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Chicago Public Schools says it will issue budgets for schools on Monday. As reported by Chicago Tonight on Wednesday, many principals throughout CPS are growing increasingly frustrated that they are expected to plan for the new school year and finalize hiring decisions with little idea of how much money they will have to spend. It now appears principals will soon get some clarity.

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Chicago school principals are faced with the unenviable task of trying to plan for the new school year amid massive financial uncertainty. At a time when most would be hoping to finalize hiring decisions, they have no idea what their budget will be and how many teachers and other support staff they can afford. We learn what it's like to try and plan for the new school year with so many unknown factors.

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In 1999, a car accident left DePaul University professor Clark Elliott concussed. As a leading scientist in the field of artificial intelligence he was intrigued by the impact on his brain and kept meticulous notes documenting the effects of his traumatic brain injury. Those notes became the basis for his new book. He joins us on Chicago Tonight.

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Chase bank will no longer take more than a little loose change from customers -- a move they say is in the name of customer service. But some customers are outraged, including Robert Reed, who wrote a column for Crain's Chicago Business. He joins us to lament the decline of banking services for retail customers. 

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Today was deadline day for a $634 million payment due to the Chicago Teachers' Pension Fund, and this afternoon the payment was made. But school finances remain in a perilous state. We talk with the head of the pension fund, Charles Burbridge, on what happens next.

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The unseasonably wet start to the summer has done little to dampen growth in the WTTW garden. The Organic Gardener Jeanne Nolan is back with an update from our vegetable patch and some answers to viewer questions.

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Its Tevatron particle collider may have been superseded by the Large Hadron Collider in Cern, Switzerland, but Fermilab remains at the cutting edge of research into the origins of the cosmos.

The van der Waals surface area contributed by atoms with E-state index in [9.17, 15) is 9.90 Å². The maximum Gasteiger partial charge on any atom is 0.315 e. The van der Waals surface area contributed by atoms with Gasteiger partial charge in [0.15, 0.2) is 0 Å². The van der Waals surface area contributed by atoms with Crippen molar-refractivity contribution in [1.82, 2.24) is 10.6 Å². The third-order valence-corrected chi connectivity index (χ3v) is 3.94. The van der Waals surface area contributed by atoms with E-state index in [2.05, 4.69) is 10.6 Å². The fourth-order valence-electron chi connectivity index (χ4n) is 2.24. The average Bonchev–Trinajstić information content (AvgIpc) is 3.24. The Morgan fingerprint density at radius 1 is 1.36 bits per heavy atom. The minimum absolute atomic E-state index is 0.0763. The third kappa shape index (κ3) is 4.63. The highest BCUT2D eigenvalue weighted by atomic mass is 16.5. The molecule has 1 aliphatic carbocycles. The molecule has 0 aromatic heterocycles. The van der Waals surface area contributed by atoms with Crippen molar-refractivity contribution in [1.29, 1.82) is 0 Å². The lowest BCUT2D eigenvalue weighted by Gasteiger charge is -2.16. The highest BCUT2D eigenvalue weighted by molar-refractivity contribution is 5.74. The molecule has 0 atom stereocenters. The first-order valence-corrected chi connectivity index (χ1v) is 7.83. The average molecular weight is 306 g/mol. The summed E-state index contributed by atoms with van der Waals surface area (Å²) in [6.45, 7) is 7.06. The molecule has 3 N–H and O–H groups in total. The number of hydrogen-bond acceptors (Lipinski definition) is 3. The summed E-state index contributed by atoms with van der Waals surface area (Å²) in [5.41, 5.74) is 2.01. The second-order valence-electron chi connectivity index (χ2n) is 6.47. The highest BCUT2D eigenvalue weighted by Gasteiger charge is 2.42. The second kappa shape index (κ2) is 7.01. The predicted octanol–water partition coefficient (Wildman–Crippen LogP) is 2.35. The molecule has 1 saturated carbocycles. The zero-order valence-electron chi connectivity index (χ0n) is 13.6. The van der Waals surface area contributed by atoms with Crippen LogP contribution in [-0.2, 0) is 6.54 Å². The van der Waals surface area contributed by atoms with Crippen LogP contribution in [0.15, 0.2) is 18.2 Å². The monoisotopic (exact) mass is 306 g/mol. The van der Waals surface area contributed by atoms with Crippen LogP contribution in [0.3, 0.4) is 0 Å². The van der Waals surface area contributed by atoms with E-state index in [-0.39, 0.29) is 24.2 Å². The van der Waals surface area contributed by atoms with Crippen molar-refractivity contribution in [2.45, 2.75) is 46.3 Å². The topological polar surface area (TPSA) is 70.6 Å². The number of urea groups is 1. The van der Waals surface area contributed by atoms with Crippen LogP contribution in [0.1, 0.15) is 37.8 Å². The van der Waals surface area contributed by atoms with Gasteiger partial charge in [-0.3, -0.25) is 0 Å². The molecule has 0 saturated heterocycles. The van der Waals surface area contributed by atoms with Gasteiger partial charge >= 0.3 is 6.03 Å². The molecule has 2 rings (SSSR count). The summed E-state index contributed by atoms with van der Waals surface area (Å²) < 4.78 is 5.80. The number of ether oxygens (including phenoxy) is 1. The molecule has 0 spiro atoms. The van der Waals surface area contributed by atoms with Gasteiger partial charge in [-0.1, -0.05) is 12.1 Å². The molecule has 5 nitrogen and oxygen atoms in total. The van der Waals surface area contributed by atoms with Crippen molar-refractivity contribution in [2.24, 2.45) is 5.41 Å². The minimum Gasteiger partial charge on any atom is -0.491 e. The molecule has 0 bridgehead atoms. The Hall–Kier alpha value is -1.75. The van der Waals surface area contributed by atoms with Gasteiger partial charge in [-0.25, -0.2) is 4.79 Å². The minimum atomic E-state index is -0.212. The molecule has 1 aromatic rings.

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He out-ponzied Ponzi, and the local press called him the king of the con and the greatest swindler of all time. Yet the story of Leo Koretz faded into obscurity since his death. His tale is now being told in the new book, Empire of Deception. The book’s author, Dean Jobb, joins us.

Perfect Pitch, Trap-Jaw Ants, Virgin Births & Shrinking Mount Everest

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Once thought impossible, new research suggests people can learn perfect pitch. University of Chicago paleontologist and science explainer extraordinaire Neil Shubin is back to discuss that, the unique way trap-jaw ants avoid predators, “virgin births” in sawfish, and the shrinking of Mount Everest.

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Now that the temperature has warmed up, we’re ready to plant the seeds and transplants for our summer crops.

The Organic Gardener Jeanne Nolan visits our garden to help us plant our latest round of viewer selected crops and check in on the crops we planted a month ago.

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Now that the temperature has warmed up, we’re ready to plant the seeds and transplants for our summer crops. The Organic Gardener Jeanne Nolan visits our garden to help us plant our latest round of viewer selected crops and check in on the crops we planted a month ago.  

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Pastor Corey Brooks sits down with Paris Schutz to discuss his controversial endorsement of Republican Bruce Rauner for governor, his mission to curb violence and bring economic development to his community, and why he is inviting presidential candidates from both sides of the aisle to come to the South Side for a series of town hall meetings.

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We live in a digital world. We communicate with each other through tweets and Facebook posts, upload photos to Instagram, pay our bills online, and more. But what happens to all those digital files and accounts after we die? We discuss planning for your digital afterlife.

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Some $500 billion is spent each year by governmental entities on information technology. Now so-called “civic hackers” are taking the vast troves of data that cities like Chicago collect, and designing apps to make that data more useful to the public. From apps that track food poisoning to potholes to parking -- the city of Chicago is leading the way in the growing "govtech" sector. We find out more.

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The Chicago Council on Global Affairs and the Financial Times will examine how global cities are driving political, social, and economic policies and solving critical world challenges during a three-day forum. Ivo Daalder, president of The Chicago Council on Global Affairs, joins us.

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The Little Rock Nine changed history when they integrated Central High School in Little Rock, Ark. in 1957. They join us to discuss their activism and their thoughts on the current state of race relations in America.